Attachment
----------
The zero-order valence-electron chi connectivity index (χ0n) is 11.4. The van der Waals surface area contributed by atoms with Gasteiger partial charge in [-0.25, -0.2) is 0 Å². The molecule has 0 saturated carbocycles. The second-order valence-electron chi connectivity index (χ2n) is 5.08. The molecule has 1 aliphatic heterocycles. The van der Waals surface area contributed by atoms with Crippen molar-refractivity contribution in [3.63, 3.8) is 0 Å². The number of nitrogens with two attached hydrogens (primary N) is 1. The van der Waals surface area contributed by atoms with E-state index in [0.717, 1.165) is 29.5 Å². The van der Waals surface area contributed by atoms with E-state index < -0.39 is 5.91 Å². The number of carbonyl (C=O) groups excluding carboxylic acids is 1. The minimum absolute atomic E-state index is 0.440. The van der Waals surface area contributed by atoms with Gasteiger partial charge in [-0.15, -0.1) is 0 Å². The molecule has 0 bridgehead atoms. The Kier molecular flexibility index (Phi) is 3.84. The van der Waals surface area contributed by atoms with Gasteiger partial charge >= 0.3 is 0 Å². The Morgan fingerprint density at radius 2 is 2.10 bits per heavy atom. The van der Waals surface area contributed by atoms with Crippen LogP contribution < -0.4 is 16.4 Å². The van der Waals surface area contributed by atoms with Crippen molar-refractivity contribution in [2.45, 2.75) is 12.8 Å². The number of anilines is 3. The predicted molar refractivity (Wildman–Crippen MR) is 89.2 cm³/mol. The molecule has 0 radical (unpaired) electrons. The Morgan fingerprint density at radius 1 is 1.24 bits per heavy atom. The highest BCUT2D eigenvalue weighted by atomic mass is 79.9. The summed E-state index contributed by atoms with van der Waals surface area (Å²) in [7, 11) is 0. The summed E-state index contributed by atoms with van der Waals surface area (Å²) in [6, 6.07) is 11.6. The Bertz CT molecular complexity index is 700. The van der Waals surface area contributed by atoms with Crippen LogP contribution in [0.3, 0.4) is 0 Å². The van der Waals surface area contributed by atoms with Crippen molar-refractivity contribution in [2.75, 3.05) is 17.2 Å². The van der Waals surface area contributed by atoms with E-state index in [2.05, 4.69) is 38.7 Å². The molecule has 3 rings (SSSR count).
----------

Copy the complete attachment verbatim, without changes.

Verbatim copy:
The zero-order valence-electron chi connectivity index (χ0n) is 11.4. The van der Waals surface area contributed by atoms with Gasteiger partial charge in [-0.25, -0.2) is 0 Å². The molecule has 0 saturated carbocycles. The second-order valence-electron chi connectivity index (χ2n) is 5.08. The molecule has 1 aliphatic heterocycles. The van der Waals surface area contributed by atoms with Crippen molar-refractivity contribution in [3.63, 3.8) is 0 Å². The number of nitrogens with two attached hydrogens (primary N) is 1. The van der Waals surface area contributed by atoms with E-state index in [0.717, 1.165) is 29.5 Å². The van der Waals surface area contributed by atoms with E-state index < -0.39 is 5.91 Å². The number of carbonyl (C=O) groups excluding carboxylic acids is 1. The minimum absolute atomic E-state index is 0.440. The van der Waals surface area contributed by atoms with Gasteiger partial charge in [-0.15, -0.1) is 0 Å². The molecule has 0 bridgehead atoms. The Kier molecular flexibility index (Phi) is 3.84. The van der Waals surface area contributed by atoms with Gasteiger partial charge >= 0.3 is 0 Å². The Morgan fingerprint density at radius 2 is 2.10 bits per heavy atom. The van der Waals surface area contributed by atoms with Crippen LogP contribution < -0.4 is 16.4 Å². The van der Waals surface area contributed by atoms with Crippen molar-refractivity contribution in [2.45, 2.75) is 12.8 Å². The number of anilines is 3. The predicted molar refractivity (Wildman–Crippen MR) is 89.2 cm³/mol. The molecule has 0 radical (unpaired) electrons. The Morgan fingerprint density at radius 1 is 1.24 bits per heavy atom. The highest BCUT2D eigenvalue weighted by atomic mass is 79.9. The summed E-state index contributed by atoms with van der Waals surface area (Å²) in [7, 11) is 0. The summed E-state index contributed by atoms with van der Waals surface area (Å²) in [6, 6.07) is 11.6. The Bertz CT molecular complexity index is 700. The van der Waals surface area contributed by atoms with Crippen LogP contribution in [0.3, 0.4) is 0 Å². The van der Waals surface area contributed by atoms with Crippen molar-refractivity contribution in [2.75, 3.05) is 17.2 Å². The van der Waals surface area contributed by atoms with E-state index in [2.05, 4.69) is 38.7 Å². The molecule has 3 rings (SSSR count).